Bugenhagen has been hanging out in his Planetarium, and it's there that the group find him. When Cloud asks him for guidance, he advises the whole band of adventurers to come together and try to think about things they might have forgotten. The group consensus all seems to come back to Aerith, and her statements regarding her plan to stop Sephiroth. What did she know that the rest of them didn't? Everyone draws a blank on this question, but Bugenhagen suggests that the answer may lie somewhere within the City of the Ancients - it is, after all, the place where Aerith went after she left the party. Cloud agrees to return, and it sounds like Bugenhagen will be coming along for the ride too this time. Before everybody returns to the Highwind, Cloud asks Bugenhagen if the party can keep their stash of Huge Materia here in the Planetarium. Bugenhagen kindly obliges, and Cloud drops off the four retrieved pieces of Huge Materia for safe-keeping.
Before returning to the airship, it's possible to examine each of the four pieces of Huge Materia. Three of them (the green, red and yellow pieces) correspond to different schools of abilities (Magic, Summon and Command respectively), and right now they don't serve any function. Diligent players who master every piece of Materia in the game can receive rewards from the Huge Materia in the form of Master Materia, a feat I've never quite been obsessive enough to accomplish. The piece I'm interested in right now is the blue piece, which holds a special piece of Summon Materia in the form of Bahamut ZERO. The three instances of Bahamut in Final Fantasy VII is something I've only come to appreciate in recent playthroughs, as a more established fan of the franchise. Now I understand Bahamut's position within the franchise, the existence of three different Bahamuts, each more ludicrous than the last, seems like the game's tongue-in-cheek attempt to one-up its predecessors: "You thought Bahamut was badass in Final Fantasies IV through VI? Well check this out - Bahamut just got an upgrade!". I'm probably reading far too much into it, but that's how I interpret it, and thinking about it that way makes me smile. It doesn't hurt that all three versions are awesome summon spells, either.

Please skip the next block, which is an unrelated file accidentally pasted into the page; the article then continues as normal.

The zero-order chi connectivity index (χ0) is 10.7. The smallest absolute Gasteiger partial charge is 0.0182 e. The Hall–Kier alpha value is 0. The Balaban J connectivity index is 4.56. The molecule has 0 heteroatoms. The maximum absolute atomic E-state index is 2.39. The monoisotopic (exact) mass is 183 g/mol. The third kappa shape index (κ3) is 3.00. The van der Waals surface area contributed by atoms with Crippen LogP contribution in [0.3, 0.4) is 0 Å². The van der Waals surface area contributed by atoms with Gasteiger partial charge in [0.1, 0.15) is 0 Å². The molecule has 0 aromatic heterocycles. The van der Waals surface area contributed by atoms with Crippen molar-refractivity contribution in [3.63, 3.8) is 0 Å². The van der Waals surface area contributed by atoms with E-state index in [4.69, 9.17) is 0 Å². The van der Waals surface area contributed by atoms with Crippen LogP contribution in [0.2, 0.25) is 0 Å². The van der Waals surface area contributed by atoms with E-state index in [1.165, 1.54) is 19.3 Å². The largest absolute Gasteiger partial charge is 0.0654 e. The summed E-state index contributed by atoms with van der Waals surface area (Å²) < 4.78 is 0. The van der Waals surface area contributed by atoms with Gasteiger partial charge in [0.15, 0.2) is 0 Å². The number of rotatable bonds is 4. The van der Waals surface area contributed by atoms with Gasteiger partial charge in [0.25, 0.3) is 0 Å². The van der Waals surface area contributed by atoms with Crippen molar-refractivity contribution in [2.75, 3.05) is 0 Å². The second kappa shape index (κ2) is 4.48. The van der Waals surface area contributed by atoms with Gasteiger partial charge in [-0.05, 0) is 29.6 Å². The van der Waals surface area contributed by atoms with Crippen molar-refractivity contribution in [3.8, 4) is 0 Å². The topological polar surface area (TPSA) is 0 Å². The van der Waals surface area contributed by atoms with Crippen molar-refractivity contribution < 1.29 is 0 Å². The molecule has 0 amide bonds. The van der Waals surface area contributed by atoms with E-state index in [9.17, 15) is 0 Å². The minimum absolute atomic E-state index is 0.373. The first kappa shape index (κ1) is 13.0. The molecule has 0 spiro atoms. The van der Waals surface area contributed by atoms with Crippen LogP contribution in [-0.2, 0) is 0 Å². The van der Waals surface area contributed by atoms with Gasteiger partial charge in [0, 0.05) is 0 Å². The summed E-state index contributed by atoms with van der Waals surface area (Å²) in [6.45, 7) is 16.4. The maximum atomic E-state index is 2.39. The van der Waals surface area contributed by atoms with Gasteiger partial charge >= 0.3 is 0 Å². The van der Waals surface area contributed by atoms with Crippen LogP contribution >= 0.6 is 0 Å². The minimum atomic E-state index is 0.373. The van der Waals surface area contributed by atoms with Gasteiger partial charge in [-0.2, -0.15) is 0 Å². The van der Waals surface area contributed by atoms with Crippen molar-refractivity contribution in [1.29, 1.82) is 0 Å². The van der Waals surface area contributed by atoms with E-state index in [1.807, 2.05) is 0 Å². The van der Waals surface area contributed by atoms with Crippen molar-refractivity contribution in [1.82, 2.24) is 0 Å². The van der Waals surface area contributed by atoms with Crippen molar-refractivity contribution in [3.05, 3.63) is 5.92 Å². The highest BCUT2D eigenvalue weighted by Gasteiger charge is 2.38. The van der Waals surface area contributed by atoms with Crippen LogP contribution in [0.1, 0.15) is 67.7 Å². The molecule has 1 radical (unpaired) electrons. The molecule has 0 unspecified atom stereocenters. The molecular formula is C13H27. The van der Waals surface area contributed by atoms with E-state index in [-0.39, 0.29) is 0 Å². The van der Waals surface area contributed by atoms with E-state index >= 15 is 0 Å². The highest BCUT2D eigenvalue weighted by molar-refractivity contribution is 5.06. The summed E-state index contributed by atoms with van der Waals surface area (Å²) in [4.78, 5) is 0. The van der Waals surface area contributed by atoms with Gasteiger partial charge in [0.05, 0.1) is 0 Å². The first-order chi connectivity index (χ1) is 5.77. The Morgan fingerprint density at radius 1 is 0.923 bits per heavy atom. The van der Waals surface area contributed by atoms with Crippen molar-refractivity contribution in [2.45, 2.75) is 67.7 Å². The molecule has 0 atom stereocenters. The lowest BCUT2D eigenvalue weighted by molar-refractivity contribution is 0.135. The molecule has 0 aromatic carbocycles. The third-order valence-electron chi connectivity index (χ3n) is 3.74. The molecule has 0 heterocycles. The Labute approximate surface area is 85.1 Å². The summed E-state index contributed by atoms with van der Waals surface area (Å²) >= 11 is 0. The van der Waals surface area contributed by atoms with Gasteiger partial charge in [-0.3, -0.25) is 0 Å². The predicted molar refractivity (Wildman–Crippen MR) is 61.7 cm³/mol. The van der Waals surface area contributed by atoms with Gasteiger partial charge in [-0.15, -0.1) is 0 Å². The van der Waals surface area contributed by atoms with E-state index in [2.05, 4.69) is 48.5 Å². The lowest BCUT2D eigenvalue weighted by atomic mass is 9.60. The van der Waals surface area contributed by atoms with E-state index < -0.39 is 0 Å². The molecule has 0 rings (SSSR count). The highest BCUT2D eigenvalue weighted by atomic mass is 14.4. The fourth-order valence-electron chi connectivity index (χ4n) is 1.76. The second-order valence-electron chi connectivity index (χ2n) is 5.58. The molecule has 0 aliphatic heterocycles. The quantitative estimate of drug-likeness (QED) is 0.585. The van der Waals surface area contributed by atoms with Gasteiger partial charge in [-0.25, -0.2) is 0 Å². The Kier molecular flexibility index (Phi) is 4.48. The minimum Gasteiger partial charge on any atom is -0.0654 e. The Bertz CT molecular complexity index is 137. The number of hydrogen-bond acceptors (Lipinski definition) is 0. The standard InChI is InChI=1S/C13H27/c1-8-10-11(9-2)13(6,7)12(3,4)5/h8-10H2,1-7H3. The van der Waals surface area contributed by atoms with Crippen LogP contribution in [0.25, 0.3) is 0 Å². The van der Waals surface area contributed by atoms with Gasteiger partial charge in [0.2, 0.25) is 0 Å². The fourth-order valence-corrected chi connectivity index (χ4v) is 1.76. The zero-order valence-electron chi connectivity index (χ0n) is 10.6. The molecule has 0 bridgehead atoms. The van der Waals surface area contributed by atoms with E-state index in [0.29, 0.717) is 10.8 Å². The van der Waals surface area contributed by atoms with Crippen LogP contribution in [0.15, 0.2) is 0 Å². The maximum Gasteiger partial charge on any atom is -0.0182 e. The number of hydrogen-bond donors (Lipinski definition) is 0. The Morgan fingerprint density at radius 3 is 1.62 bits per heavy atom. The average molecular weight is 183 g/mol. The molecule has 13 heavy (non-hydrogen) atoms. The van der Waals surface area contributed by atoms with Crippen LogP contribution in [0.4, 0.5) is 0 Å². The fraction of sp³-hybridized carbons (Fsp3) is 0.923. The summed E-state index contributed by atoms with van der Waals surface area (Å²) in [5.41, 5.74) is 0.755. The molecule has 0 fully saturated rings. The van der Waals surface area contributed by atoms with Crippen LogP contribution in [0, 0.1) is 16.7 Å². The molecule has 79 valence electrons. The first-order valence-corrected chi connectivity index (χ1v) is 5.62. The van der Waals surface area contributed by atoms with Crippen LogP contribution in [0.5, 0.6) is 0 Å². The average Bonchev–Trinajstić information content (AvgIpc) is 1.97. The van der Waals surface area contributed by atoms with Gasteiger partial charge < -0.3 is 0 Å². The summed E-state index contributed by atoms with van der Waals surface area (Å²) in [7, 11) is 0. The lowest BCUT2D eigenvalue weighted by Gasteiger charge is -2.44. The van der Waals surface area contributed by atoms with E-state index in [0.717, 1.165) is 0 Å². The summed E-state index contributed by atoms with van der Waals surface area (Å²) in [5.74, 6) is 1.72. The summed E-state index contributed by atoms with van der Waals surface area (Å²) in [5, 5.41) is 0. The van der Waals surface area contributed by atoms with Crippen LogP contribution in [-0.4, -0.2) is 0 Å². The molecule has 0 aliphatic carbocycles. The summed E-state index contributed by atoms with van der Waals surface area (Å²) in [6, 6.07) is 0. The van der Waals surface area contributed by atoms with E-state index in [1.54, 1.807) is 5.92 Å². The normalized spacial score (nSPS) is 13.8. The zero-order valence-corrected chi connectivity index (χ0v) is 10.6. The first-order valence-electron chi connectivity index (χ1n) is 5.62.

Back on the Highwind, Bugenhagen retires to the deck and leaves Cloud to get back to running the ship. I fly to the northern continent, landing the airship on what appears to be A FIELD OF ICE AT THE BOTTOM OF A NARROW CANYON.